It was there and then, while scrolling through the Owls, Lions, Wolves, Swans, Rams and Blades of the English leagues that it appeared to me that they all seemed so dull and non-original with different shades of blue, black and red. Hence, when the yellow and green canary popped up, it appeared as a stark contrast to the other teams and I was already intrigued.
In hindsight I believe it was love at first sight. Ed’s true love analogy again lends itself nicely here with the significant other standing out in a crowd of regulars. Maybe I was simply more susceptible this particular day but I’d like to think that I simply had not yet found “the one”. Until then.
If the club emblem and colours poked my curiosity in the first place, a childish joy swept over me when browsing the team sheet. The names had a certain oddity to them (perhaps not to a native English speakers) such as Butterworth, Culverhouse, Sutch, Woodthorpe, Fleck and, best of all, Robert Ullathorne who, for some reason, was programmed as a striker in this particular game.
There was something extremely likeable about this club and I took them to heart without looking back.
So what significance did my hometown Degerfors play in all this?
Well, later when having developed an interest in all things yellow and green, I stumbled across a curious coincidence that rocked my world, namely that our local footballing legend Ulf Ottosson made a brief loan spell at Carrow Road in 1997.
He unfortunately failed to impress Mike Walker and earn himself a full contract, which made his spell just that, brief, but that made very little difference to me who took this as further evidence that me and Norwich City were meant to be.
I closely started following the progress of the club, which was helped by the fact that The Championship aired on national TV during this time. My first few seasons didn’t offer much excitement or success with mid-table mediocrity, but then came the 2001-2002 season.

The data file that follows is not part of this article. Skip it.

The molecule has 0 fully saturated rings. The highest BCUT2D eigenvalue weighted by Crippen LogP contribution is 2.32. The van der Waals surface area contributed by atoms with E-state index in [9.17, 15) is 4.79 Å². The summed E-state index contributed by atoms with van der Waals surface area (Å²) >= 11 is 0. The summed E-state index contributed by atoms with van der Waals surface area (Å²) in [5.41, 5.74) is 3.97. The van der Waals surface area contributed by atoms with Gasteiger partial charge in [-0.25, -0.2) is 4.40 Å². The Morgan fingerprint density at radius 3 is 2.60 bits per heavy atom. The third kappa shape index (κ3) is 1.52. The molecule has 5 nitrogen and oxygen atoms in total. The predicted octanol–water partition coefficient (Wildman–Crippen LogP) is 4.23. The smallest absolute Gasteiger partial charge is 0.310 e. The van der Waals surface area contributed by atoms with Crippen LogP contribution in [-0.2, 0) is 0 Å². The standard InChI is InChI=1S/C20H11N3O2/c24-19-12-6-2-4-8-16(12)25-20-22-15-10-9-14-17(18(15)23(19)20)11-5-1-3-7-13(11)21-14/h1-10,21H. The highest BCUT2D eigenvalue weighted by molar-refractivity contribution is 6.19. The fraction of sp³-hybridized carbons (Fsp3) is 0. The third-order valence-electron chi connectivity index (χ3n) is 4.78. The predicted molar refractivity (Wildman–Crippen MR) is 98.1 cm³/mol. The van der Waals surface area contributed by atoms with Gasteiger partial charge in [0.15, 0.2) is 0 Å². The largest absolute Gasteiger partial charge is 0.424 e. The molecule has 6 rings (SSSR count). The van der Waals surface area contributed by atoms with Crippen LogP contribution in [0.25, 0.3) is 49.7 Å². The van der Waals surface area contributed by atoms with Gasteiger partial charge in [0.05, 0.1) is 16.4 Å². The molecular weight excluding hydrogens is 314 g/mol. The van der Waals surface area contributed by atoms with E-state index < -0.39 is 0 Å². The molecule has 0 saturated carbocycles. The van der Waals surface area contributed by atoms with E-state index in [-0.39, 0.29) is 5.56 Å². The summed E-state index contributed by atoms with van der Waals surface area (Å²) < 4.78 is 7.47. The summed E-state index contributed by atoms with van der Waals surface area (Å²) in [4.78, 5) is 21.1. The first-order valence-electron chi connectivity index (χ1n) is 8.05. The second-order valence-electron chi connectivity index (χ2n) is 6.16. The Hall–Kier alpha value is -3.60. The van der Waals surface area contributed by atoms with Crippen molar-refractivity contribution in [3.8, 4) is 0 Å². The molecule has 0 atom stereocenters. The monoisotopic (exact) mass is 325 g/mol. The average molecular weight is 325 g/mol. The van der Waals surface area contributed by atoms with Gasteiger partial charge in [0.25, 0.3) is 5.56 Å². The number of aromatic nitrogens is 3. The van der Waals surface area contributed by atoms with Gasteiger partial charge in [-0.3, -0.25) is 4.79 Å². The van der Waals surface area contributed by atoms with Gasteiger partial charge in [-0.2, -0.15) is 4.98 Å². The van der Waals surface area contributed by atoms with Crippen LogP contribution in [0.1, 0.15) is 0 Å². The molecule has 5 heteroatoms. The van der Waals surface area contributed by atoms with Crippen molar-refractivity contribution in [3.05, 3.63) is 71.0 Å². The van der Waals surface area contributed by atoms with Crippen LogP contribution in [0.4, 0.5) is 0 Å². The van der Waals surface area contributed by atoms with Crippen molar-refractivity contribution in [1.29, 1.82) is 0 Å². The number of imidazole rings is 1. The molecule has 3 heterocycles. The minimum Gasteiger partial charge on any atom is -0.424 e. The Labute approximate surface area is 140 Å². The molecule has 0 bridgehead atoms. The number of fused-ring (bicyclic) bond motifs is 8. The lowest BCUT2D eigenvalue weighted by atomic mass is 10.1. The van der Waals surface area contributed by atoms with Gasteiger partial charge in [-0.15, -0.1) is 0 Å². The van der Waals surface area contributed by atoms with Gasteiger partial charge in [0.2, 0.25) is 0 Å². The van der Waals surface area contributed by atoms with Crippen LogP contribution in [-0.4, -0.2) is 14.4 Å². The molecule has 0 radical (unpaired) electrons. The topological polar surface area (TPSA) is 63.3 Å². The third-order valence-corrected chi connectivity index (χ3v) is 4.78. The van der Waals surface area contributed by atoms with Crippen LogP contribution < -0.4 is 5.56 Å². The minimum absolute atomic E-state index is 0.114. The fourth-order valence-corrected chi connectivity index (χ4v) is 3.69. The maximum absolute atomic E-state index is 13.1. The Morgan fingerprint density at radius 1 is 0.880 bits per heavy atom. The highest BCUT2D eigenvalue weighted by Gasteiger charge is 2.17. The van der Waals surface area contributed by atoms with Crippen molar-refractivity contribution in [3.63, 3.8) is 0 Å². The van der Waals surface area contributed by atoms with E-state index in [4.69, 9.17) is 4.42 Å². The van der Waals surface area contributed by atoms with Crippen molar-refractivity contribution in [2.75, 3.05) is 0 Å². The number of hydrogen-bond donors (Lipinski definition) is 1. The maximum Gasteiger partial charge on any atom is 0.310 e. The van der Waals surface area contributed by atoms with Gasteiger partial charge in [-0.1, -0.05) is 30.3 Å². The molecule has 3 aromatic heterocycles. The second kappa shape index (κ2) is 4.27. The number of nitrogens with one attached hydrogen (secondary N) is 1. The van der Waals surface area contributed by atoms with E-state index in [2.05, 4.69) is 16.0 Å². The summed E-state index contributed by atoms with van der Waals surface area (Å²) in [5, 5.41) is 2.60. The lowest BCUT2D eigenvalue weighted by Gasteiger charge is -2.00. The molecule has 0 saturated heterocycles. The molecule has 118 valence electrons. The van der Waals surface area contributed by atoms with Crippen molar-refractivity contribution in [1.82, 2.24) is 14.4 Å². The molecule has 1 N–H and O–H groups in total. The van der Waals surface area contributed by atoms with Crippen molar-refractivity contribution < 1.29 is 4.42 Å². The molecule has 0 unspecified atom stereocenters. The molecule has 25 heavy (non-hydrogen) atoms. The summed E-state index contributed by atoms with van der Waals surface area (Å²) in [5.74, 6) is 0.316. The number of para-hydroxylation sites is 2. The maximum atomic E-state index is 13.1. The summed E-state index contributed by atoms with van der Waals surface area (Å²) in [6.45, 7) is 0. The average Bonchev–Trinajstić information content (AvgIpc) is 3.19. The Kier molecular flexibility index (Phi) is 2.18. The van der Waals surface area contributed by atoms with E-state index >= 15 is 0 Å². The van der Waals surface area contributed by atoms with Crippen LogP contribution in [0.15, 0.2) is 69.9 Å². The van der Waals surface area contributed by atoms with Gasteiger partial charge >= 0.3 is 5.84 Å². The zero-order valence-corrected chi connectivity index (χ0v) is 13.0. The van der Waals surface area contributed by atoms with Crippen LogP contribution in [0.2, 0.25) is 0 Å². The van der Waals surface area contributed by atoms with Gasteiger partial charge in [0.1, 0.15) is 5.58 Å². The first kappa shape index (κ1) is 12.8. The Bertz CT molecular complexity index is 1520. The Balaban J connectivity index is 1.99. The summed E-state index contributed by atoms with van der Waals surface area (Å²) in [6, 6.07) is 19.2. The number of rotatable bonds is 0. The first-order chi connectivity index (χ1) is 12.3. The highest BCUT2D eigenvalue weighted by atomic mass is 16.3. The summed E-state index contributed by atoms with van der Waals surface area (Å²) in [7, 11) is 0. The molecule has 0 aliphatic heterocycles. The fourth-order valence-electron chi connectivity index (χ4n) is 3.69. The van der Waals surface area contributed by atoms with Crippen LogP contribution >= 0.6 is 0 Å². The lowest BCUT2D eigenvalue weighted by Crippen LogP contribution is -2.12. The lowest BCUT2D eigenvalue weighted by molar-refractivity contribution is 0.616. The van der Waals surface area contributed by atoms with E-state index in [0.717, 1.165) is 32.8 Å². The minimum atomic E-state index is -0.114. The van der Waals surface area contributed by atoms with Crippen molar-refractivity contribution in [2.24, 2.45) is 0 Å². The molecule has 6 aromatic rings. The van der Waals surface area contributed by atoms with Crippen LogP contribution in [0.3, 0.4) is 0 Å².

By then, the 15 year old me had finished many a season playing as Norwich City on the Amiga and already considered it ‘my club’. It was here my father (somewhat confusingly both a Spurs and Liverpool fan himself) intervened, either in a stroke of genius or entirely by chance, and promised to purchase a Canary jersey for me if we won promotion.
This promise added an extra edge to my following and now I also had a literal material gain in the club doing well. You could imagine my smugness when we beat Wolves 3-2 on aggregate to proceed to the play-off final at the Millenium Stadium.
You all know of course that I remained kit-less after that heart-breaking penalty loss against Birmingham and little did I know then that the ups and ultimately down of that season would remain a very accurate reflection of the following fifteen years of following the club.
And truth be told, I wouldn’t have it any other way. Again going back to the love analogy (really stretching it thin now, I know) you absolutely need the lows in order to appreciate the ups. Since then I’ve witnessed narrow defeats away at Turf Moor on a rainy day as well as the odd FA Cup joy at home.
Naturally I cannot attend as many matches as I would like, so I suppose my following is more like that of a long distance relationship, but nonetheless my heart aches for the club in a way that neither my local team nor national team can ever come close to replicating. In fact, very few things in life can.
Today, on any given match day you will find me cheering on our beloved Canaries from afar, dressed up in the proper yellow and green kit I never wore as a child.
Thanks to Calle for getting in touch and we look forward to future tales of Canaries from afar.